MOCK TAKING BEST PRACTICES TIPS from CAT 99.87%ile
Profile: Non Engineer
I will highlight some of the key mock taking best practices that I employed when I targetted CAT exam.
1. Learn from your mistakes
a. When you attempt questions, do not consider the question done if you answered it correctly. Know exactly why the wrong choices are wrong and why the correct answers are correct. If you do the same, you will be much more confident in the exam. I did not do the same initially and this impacted my performance in the exam. I got in the habit of doing such thorough analysis; Discuss every answer choice and pin point the reason why it’s incorrect. Doing so is absolutely vital both during your practice and in mocks. While practicing, ask yourself – why do you think choice A is incorrect etc. It will help boost your accuracy.
2. Spend Dedicated Time every day
a. With responsibility at home and a more than full-time job, I knew I had to take some serious steps if I were to prepare for CAT the right way. So with complete buy-in from my family (make sure you have your buy in; believe me it saves a number of fights and headaches!!), I put aside 2 hours in the morning for my CAT prep. I did not have to think whether to study or not. It also forced me to sleep on time. I did have to miss out on a few sitcoms. There were days when I could not spend time with family and friends. But believe me- it was worth it in the end.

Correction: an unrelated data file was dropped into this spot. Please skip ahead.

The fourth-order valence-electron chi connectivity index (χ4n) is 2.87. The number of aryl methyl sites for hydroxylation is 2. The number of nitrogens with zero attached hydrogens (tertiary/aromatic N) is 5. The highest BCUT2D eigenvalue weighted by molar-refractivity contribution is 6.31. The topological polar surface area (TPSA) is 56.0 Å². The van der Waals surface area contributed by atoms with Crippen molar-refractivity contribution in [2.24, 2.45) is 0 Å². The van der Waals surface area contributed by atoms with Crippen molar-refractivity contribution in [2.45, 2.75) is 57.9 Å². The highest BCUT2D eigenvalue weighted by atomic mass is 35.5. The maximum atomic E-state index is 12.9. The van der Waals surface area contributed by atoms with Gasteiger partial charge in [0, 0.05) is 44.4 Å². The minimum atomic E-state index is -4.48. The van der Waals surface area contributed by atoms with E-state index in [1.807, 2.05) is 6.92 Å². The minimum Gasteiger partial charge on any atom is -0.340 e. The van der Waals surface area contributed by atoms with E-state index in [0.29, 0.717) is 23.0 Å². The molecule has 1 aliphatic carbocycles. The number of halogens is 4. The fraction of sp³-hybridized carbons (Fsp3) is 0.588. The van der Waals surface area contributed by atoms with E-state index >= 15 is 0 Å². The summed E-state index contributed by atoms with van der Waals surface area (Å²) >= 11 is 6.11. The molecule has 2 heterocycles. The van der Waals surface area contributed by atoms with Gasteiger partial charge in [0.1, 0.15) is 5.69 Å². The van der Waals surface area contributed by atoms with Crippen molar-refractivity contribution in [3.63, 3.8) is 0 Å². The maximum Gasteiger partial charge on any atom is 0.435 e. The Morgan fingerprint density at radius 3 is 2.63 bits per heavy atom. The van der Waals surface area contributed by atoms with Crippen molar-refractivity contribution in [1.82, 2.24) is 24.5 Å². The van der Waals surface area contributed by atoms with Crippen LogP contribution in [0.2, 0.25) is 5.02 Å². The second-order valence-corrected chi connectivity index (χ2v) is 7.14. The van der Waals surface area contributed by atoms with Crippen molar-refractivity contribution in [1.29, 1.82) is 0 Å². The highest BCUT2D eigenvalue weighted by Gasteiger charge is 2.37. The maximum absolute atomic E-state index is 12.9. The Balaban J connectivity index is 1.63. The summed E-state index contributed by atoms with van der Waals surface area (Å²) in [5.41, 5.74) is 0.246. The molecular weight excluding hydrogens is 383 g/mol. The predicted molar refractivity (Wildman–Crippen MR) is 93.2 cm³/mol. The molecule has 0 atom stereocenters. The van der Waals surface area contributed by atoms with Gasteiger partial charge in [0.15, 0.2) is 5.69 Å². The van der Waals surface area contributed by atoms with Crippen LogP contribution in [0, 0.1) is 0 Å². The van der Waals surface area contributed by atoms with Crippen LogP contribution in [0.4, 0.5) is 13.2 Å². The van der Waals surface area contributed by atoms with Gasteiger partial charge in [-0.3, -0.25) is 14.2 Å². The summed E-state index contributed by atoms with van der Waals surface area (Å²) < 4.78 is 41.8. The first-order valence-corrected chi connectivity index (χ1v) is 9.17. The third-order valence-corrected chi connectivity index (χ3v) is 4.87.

3. Test Taking Strategies –
a. No need to do ALL questions
i. This was a real eye opener for me. I realized that I did not need to attempt ALL questions to get a high percentile ; I could get 99%ile in quant even without touching 10+ questions. When you know that you only need to get ~40 questions instead of 50, you can focus your energy on fewer questions. Believe me – it helps.
b. Recognize Takt Time for common question types
i. Another strategy of Cetking introduced the idea of Takt time for a question type. For example, I take more than 2 minutes for Evaluate questions whereas I take less than 1.5 minutes for an inference or assumption question type. Knowing that I need this time to solve a particular question type otherwise my accuracy will go down was very useful. Your mock reports wil help you calculate Takt Time.
c. Before taking test, know which questions to skip
i. So combining the above two strategies, before taking any mock and before taking the CAT, I knew when to skip certain questions. These were the questions that were from my weak areas. I would take an educated guess instead of wasting more than 2 minutes on each of these questions.
1. Bold Face in CR – If I am running behind time and the argument is reasonably long one. Bold face answer choices are really tricky and these questions were a hit or miss for me.
2. P&C and Probability – If I do not understand the scenario in the question in the first 30 seconds. This section is too broad to study. At the same time, you get very few questions from this section.
3. Inference question in RC – If it is a broad inference; i.e. inference from multiple placed in the passage rather than from one section and if I cannot eliminate 3 choices in first 30 seconds. I had a real difficult time on these ones.
ii. This helped me focus on my strengths and allowed me to spend more time on questions I could confidently handle.
All the best